Published on September 4th, 2021 | by Craig Silliphant0
Shang-Chi and the Legend of the Ten Rings
Marvel tries its hand at wuxia films with Shang-Chi and the Legend of the Ten Rings. Is it enough to power this new MCU phase?
It has been said that most Marvel movies are exploring different genres. Ant-man is a heist movie, Captain America is a war movie, Captain America: The Winter Soldier is a 70s paranoid thriller, Guardians is a space movie, etc, etc, etc. Shang-Chi and the Legend of the Ten Rings is their take on a martial arts movie. But is it good enough to lead the way for the next phase of the Marvel Cinematic Universe, especially after the big stakes fever pitch of Infinity War and Endgame?
Shang-Chi is the story of Shaun/Shang, played by Simu Liu (from Kim’s Convenience). He’s a Chinese-American who’s life doesn’t seem to be amounting to much, until he and his best friend (Awkwafina) are drawn into his past, old family wounds, and adventure.
Before we dive in all the way, let’s just say that it’s nice to see more representation in these films. And in this case, they are dusting off a character that was fairly one-dimensional. Ensign Chekov was added to Star Trek to play on the popularity of Davy Jones from The Monkees — Shang-Chi was created by Marvel Comics to capitalize on the popularity of Bruce Lee and the martial arts craze of the 70s. But this film, regardless of its faults, succeeds in breathing life into the character.
The movie starts out with the rising action of some excellent action sequences, though some of the martial arts could have been better. While Shang-Chi was stronger than Snake Eyes in the choreography department (and the filming of that choreography), there was way more room for spell-binding martial arts work.
Wuxia is about more than action; good martial arts choreography is poetry. It can tell stories of anger, sadness, poise, and even humour. Shang-Chi makes the same mistake as Snake Eyes, just not as drastically. The beautiful wuxia choreography takes a back seat to action — quick cuts and blurry things moving too quickly to see. And without giving anything away, the big ending fight trades what it was doing well for diminishing returns with a big, hard to understand, CGI mess.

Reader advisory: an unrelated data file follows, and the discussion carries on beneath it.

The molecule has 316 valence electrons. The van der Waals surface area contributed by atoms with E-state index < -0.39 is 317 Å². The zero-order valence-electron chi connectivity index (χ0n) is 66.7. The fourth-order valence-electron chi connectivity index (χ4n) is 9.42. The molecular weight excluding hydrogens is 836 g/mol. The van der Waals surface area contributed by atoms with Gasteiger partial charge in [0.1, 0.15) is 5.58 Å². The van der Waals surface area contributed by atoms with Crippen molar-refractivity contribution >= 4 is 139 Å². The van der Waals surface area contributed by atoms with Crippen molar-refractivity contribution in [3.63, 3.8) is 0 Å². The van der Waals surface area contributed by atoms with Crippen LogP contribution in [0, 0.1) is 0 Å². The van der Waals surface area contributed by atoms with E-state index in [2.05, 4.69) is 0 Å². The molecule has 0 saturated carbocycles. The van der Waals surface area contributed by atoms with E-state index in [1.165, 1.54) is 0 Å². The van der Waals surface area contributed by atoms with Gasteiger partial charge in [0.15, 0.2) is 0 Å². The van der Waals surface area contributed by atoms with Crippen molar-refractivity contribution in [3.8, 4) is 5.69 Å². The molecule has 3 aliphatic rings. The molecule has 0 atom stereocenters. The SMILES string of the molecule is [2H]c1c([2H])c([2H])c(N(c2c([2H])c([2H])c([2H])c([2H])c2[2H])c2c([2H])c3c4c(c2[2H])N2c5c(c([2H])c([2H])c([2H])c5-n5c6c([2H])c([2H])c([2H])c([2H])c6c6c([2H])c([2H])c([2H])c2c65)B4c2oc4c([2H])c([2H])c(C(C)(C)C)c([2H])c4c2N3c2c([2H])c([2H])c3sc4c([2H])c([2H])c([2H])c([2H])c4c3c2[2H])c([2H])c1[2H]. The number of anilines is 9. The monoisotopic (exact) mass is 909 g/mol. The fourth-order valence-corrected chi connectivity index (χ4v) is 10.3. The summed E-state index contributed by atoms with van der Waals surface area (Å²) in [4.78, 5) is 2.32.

There are some beautiful costumes and set design, though, as with the choreography, sometimes it feels a bit too Hollywood. Like it’s their translation of wuxia films for an American audience. It doesn’t quite rise to the level of some of those classic Chinese productions. However, if you liked Shang-Chi, but haven’t seen a lot of wuxia, you should check them out.
The story could use a trim here and there, but I thought it was told well. It creates story questions and parcels out information as we need it, using non-linear storytelling. It might rely a bit heavily on flashbacks, but that didn’t bother me too much.
In fact, the heart of the story is what pushed it up a notch for me. I bought into the family drama being told and the emotion involved in that. It is a story about how a man was redeemed through love, only to be poisoned by hate again, twisted by grief. The sins of the father affect his children, and those children struggle to bring honour back to their family.
It was awesome to see the amazing Tony Leung in action in a Hollywood film. In addition to his formidable physical prowess, he did an amazing job playing the most complex character in the story, who at alternating points, straddles the line between villain and hero, mortal enemy and loving father. I’d also add that Awkwafina’s character often feels tacked on (and she learns to be a sharpshooting archer in a couple of hours, haha), but thankfully she’s Awkwafina so she makes it work.
Marvel needs to be careful. They’re the gold standard of comic book movies, but I’ve read more than a few think piece pundits lately saying that the comic book movement ended with Endgame and that we’re in the beginning of the decline and eventual death of this cinematic fad. Marvel needs to prove them all wrong.
Black Widow was technically the first Phase 4 MCU film, and while it was watchable, it was lacking. It also feels like a holdover, where Shang-Chi feels like the real first film of this new era. Shang-Chi was better than I thought it was going to be and I mostly enjoyed it, but I’m not sure it was as good as it needed to be to shepherd us into this new phase of the MCU, especially with so much at stake for the genre.